The Children's Bureau awarded nine 5-year grants (2014 - 2019) that will continue the development of the child welfare systems' response to human trafficking through infrastructure development and strengthening of a multisystem approach. Find out more about each grantee below.
- King County Superior Court, Seattle, WA
- Our Kids of Miami-Dade/Monroe, Inc., Miami, FL
- Arizona Board of Regents on Behalf of Arizona State University, Tempe, AZ
- University of North Carolina, Chapel Hill, Chapel Hill, NC
- California Department of Social Services, Sacramento, CA
- Healing Place Serve, Baton Rouge, LA
- University of Maryland, Baltimore, Baltimore, MD
- State of Connecticut Department of Children and Families, Hartford, CT
- Justice Resource Institute, Needham, MA
- Human Trafficking: Coordinating Resources
- Human Trafficking: Developing Housing Options
- Human Trafficking: Working With Faith-Based Groups
King County Superior Court proposes to collaborate with Washington State's child welfare agency to reduce the risk of child welfare youth becoming involved in commercial sexual exploitation. They propose to accomplish this by expanding a well-established juvenile justice/child welfare multisystem collaboration and coordinated infrastructure; enhancing the King County Commercially Sexually Exploited Children Program to improve efforts to identify trafficked youth; and collaborating with Children's Administration/Region 2 South by implementing strategies that target early identification, prevention/intervention, and retrieval of sexually exploited children and youth.
Our Kids of Miami-Dade/Monroe, Inc. is a community-based organization located in Miami-Dade County, Florida. The proposed project is to build a collaborative between key partners, which will bring much needed resources to Miami-Dade County and collectively develop institutionalized cross-system collaboration among organizations that address the issue of trafficking within the child welfare population. They intend to build infrastructure, increase collaboration, raise awareness, train first responder staff, interpret and enforce existing legislation, gather data, and ultimately develop infrastructure and protocols for a coordinated child welfare system response to the trafficking of minors.
The overall goal of this project is to improve the services provided to identified child sex trafficking victims and to promote the long-term safety and well-being of victims of sex trafficking who are under the court's jurisdiction as a result of abuse and neglect. To that aim, this project builds on previous trainings, research, and interventions conducted by the Arizona State University Office of Sex Trafficking Intervention Research and a wide range of local and statewide partnerships. The applicant proposes to determine which system-based child sex trafficking identification method works best for the Arizona child welfare system; develop, implement, and sustain an enhanced array of trainings to increase awareness of child sex trafficking and promote identification; develop multiagency engagement through regular trainings and meetings; and train service providers serving youth victims of sex trafficking in targeted intervention and treatment protocols that focus on sex trafficking and that are trauma informed with the goal of preventing reentry into child sex trafficking situations.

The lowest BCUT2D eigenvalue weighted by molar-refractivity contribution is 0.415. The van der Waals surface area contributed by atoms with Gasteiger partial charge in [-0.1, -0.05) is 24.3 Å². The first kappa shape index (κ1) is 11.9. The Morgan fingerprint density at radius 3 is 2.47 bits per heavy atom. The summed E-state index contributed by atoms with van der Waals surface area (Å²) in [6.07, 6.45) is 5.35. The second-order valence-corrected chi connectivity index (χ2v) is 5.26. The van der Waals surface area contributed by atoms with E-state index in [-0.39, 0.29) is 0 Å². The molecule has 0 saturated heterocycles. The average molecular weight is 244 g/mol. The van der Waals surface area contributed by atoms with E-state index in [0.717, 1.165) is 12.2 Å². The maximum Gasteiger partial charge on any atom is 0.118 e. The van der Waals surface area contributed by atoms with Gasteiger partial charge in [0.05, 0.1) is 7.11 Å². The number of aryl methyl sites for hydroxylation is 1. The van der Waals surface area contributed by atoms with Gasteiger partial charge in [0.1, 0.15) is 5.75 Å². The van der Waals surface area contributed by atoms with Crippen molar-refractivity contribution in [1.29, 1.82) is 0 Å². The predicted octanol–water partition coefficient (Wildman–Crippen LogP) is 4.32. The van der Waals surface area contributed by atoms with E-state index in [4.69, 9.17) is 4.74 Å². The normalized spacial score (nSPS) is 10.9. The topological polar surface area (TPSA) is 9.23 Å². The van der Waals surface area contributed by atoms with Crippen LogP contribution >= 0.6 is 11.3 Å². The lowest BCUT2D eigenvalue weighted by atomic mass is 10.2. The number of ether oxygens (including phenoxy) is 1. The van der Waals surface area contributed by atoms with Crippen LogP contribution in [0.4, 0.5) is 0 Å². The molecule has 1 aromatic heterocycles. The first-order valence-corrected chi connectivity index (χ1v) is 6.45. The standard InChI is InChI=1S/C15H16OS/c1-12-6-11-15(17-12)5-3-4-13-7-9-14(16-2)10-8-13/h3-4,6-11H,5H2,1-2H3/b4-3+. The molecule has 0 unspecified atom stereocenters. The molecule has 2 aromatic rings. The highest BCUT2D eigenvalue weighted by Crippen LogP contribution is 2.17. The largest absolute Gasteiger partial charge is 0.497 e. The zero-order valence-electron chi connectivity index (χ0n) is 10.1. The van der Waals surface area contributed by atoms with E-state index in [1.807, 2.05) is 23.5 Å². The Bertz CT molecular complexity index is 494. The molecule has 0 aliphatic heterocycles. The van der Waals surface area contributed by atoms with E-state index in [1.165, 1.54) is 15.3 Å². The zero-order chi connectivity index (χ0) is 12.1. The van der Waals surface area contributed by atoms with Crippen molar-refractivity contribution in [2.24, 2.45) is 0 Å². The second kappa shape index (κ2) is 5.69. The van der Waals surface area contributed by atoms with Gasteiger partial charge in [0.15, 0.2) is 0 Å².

The purpose of this project is to increase awareness of human trafficking affecting children and youth involved in the child welfare system in North Carolina, to reduce the number of these youth who are trafficked, and to improve outcomes for those who are trafficked. This goal will be accomplished by bringing together government agencies, organizations, and stakeholders to develop a comprehensive and coordinated plan to address human trafficking among youth involved in child welfare. Through the development of this plan, North Carolina's infrastructure for dealing with human trafficking issues—especially involving youth—will be strengthened and made more effective. In addition to creating a stakeholder group to oversee and advise on the development of the strategic plan, NO REST will implement a set of pilot projects that use the strategic plan for trafficking prevention and provide services to youth involved in child welfare who are identified as victims of trafficking.
The proposed project intends to address child trafficking by developing a multidisciplinary collaboration with State and local partners; creating a best-practice program model that will include protocols, tools, and service trainings; collecting data and evaluating the outcomes; and disseminating the findings to the remaining California counties and other States. The applicant intends to pilot this project within seven California counties that have the highest risk for child trafficking. The seven counties to be included in the PACT project are Alameda, El Dorado, Los Angeles, Sacramento, San Bernardino, San Joaquin, and San Luis Obispo.